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Opinion: Well-being pods benefit children

Henry G. Brzycki
September 9, 2020

Debate and conversation continue about how to open up our public schools during this COVID-19 era. 

Many communities are offering two options to students and parents and caregivers: virtual learning or in-school. Families have serious concerns about which is the best choice for them, understandably. California’s two largest school districts -- Los Angeles Unified and San Diego Unified -- decide to begin the 2020 school year online. Other districts do not have the luxury of a virtual option.

Health experts, epidemiologists and pediatricians offer insights and teacher union leaders remain locked in an “either-or” debate -- to open or not to open -- with US Education Secretary Betsy DeVos. Add to that questions about testing -- who gets tested and who pays -- plus quarantine procedures, class size and distancing, and the divides seem to widen.

But one thing brings us all together: the well-being of our children and their caregivers. I propose we place the well-being of every child in our society at the center of our 2020 school opening procedures and guidelines.  

Introducing “well-being pods”

What we need is a bridge -- a seamless home and school partnership in which parents and caregivers and teachers co-create the maximum learning environment for their students. 

This partnership focuses on children’s physical and social-emotional well-being. Social-emotional learning, which has its roots in the psychology of well-being, aims to help increase academic outcomes. SEL can and should be used to produce mental health and well-being outcomes, not at the expense of academic achievement but at least equal in importance. 

This partnership will allow teachers to establish “well-being pods” or small groups of students. For example, many countries have limited class size --  often allowing a maximum of only 10 to 15 students in a classroom -- and place desks several feet apart. Some countries group children in pods or cohorts with social interaction largely restricted to those groups, especially at recess and lunchtime. Pods can be established for students enrolled either online or in person.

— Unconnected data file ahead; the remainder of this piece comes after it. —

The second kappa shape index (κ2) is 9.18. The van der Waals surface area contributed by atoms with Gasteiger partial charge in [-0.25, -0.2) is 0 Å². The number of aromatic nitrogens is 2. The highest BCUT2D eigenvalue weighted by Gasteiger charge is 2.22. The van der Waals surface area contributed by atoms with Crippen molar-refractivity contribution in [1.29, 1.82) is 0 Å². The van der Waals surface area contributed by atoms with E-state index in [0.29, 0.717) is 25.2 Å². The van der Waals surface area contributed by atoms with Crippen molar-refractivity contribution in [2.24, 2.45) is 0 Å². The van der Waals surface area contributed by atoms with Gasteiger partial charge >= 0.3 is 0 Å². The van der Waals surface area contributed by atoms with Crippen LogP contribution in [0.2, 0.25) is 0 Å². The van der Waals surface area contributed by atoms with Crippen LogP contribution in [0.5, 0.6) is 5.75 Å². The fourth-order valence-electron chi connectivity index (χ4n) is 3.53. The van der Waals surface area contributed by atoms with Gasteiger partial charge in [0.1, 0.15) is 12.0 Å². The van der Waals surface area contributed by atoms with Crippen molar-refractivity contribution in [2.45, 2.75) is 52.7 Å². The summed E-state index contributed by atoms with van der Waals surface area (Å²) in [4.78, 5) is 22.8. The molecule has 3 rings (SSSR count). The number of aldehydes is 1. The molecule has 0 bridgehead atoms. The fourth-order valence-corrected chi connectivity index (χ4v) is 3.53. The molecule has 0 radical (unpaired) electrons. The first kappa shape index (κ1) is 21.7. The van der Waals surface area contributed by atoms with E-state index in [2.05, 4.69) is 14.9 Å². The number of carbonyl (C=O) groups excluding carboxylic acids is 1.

Delivering instruction 

In well-being pods, or “pandemic pods” as they are sometimes referred to, instructional content is developed by the school district and delivered remotely -- via videoconferencing platform -- or on-site in a classroom.

Students learning at home are guided by a parent who has been trained to facilitate students in their pod in SEL exercises. The parent also advises other parents and caregivers on how to implement the exercises at their homes with their children.

Students attending school at a physical campus are greeted in the morning, as they enter the school or classroom, by their teacher who is trained as a well-being pod facilitator -- similar to the SEL program, Responsive Classroom. Students’ physical health is supported through COVID-19 mitigation measures, as well as complex emotions through the safe expression of feelings and a sense of belonging.  

One of the advantages of the well-being pods is that they can be delivered in virtual format to students learning from home and those learning in a classroom -- and using the same facilitators!

Ensuring physical health and safety

A primary goal of the well-being pod is to support physical safety and health by enhancing contact tracing. The New York Times reported about a study from Ireland of six people who were infected -- three adults, two students in high school and one student in elementary school. The group had spent time together in school before the closures took place in the spring. According to the Times story, researchers examined 1,155 people connected to the individuals -- through school activities -- to see if any of them had a confirmed coronavirus infection. Only two adults were found with the virus and both were connected to one of the original infected adults outside of school. No students were found to have transmitted the virus. It appears that pods can help maintain physical health and safety.

Enhancing social-emotional learning

Parents and families are concerned about mental health. Researchers in China conducted a study, published in JAMA Pediatrics, surveying 1,784 students in grades 2 through 6 in and near Wuhan, who were confined to their homes because of the pandemic. About 23% of the students reported symptoms of depression and 19% reported symptoms of anxiety. Researchers attribute these symptoms to the decline in outdoor activities and social interaction since the beginning of the pandemic.

Well-being pods help parents and caregivers  understand the inner life of each child through SEL resources that connect home and school. Parents, caregivers and teachers learn how to impart SEL competencies, including self-awareness, emotional awareness, a life purpose and dreams orientation, self-directed successes in school and life, and creating healthy social interactions, among others. SEL develops resilient children who can withstand trauma and upsets; direct their own learning; create pathways of success; and contribute to the greater good. 

Well-being pods combine the best practices and insights from parents, caregivers and leaders in medicine, mental health and education. Let’s grow from this crisis and do the right thing -- for the well-being of children.

Henry G. Brzycki, Ph.D. has more than 30 years of experience providing leadership to the fields of education and psychology. He co-developed a K-12 social-emotional learning program known as The Champions Program, among other programs. He has authored three best-selling books on how to produce psychological well-being outcomes from K-16 schooling. He can be contacted at Henry@Brzyckigroup.com.

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